There are lots of good reasons for considering a separate security appliance rather than running antivirus and spam filtering applications on a mail server. To start with, appliances are easier to install, with no compatibility or interoperability worries. And whereas add-on applications may adversely affect mail server performance, an independent appliance has no such impact. Indeed, by filtering out viruses and spam before they get to the server, overall throughput can be greatly enhanced.
What you get
The number of anti-virus/spam appliances has mushroomed lately, with solutions to handle mail servers of all sizes. All are based on industry-standard server hardware, typically running a security-hardened Unix/Linux OS to provide the platform for the mail-screening software.
Most of the time, the target mail server will be either Microsoft Exchange or Lotus Notes -- although that’s not a prerequisite, and any SMTP mail server can be used. Indeed, in most cases all you have to do to do is forward port 25 (SMTP) traffic to the appliance address. In some cases DNS changes may also be required, but most can be up and running in just a few minutes.
Management is via a browser, with tools to monitor activity and manage the antivirus/spam rules, custom black/white lists and other filtering options. Blocked or quarantined messages can also be examined via the GUI with some products allowing end users to do this themselves.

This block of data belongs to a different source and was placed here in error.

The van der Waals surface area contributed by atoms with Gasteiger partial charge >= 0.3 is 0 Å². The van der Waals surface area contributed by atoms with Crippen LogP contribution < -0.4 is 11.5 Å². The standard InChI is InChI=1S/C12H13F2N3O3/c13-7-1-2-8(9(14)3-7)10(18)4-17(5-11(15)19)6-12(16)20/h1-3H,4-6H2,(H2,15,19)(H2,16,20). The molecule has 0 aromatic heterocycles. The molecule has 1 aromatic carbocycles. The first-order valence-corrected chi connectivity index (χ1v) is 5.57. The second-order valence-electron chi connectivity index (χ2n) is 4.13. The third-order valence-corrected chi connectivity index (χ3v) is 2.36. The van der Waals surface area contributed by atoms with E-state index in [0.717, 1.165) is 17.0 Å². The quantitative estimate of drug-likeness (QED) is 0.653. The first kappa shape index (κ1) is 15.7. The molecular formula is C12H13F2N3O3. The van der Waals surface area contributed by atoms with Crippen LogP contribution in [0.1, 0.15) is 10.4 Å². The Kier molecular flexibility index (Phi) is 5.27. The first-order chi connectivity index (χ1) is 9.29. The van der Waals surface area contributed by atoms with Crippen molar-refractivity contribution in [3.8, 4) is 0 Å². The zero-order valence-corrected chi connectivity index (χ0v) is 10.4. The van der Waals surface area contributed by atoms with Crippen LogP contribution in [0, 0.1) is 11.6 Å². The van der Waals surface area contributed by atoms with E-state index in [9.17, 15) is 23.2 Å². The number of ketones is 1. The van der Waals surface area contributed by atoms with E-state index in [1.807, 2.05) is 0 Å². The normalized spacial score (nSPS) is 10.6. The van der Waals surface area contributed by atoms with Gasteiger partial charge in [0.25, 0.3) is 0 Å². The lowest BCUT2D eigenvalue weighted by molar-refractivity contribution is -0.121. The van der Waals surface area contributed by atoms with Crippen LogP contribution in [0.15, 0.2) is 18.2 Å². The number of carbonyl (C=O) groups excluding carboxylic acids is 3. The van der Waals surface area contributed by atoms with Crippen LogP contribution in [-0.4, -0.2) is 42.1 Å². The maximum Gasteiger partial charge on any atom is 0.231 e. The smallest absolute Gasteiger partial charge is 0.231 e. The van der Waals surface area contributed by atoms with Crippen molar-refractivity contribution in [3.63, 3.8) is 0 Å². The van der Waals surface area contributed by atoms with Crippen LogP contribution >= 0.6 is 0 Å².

What we tested
We looked at four products aimed at medium-sized businesses. All provided the same basic tools to screen out viruses and block spam, mostly using well known software. However, only two were able to filter outgoing as well as incoming mail; the products from Barracuda and Tumbleweed could only handle incoming messages.
All four appliances are designed to keep themselves up to date and, in terms of their ability to trap viruses and block spam, there wasn’t a great deal to choose between them. They did, however, vary considerably on configuration and management, from the ridiculously easy Tumbleweed MailGate 2.2, with hardly any options, to the Barracuda, which was stuffed full of them.
The MailGate appliance also lets users manage their own black/white lists and quarantined messages and, because of its simplicity, it’s a good choice for the smaller company with limited technical resources. For the larger organisation, however, an appliance that allows greater control over the filtering process is preferable. In this respect the Barracuda Spam Firewall is hard to beat, and we recommend it if you only want inbound filtering. Otherwise, the more expensive RazorGate has the most to offer, including its unique MailHurdle technology with which you can really slam the door in the face of spammers.
|Email security appliances compared|
|Barracuda Spam Firewall 400
||Mirapoint RazorGate 100
||SurfControl RiskFilter E-mail E10
||Tumbleweed MailGate 2.2
|Format||1U rackmount||1U rackmount||1U rackmount||1U rackmount|
|Processor||AMD Athlon 64 XP 2400||2.4GHz Intel Xeon||2.8GHz Intel Pentium 4||3.06GHz Intel Pentium 4|
|Network interfaces||1 x 10/100Mbps||2 x 10/100Mbps (1 for admin)||1 x 10/100Mbps||1 x 10/100Mbps|
|Virus scanning||yes||yes||yes||yes (optional)|
|Antivirus engine||proprietary||Sophos||McAfee||McAfee and/or Kaspersky|
|Spam engine||SpamAssassin||SpamAssassin (CommTouch from end of 2004)||SurfControl||proprietary|
|Mail security features|
|Proxy POP3 server||no||yes||yes||no|
|Proxy IMAP server||no||yes||yes||no|
|Proxy HTTP server||no||yes||yes||no|
|Per-user black/white lists||yes||end of 2004||yes||yes|
|User quarantine control||yes||end of 2004||yes||yes|
|Price (ex. VAT)|
|Number of users||unlimited||100||500||1,000|
|Subsequent annual costs||£873 (Energizer updates)||£500 (100 users)||50% of purchase price||20% of purchase price|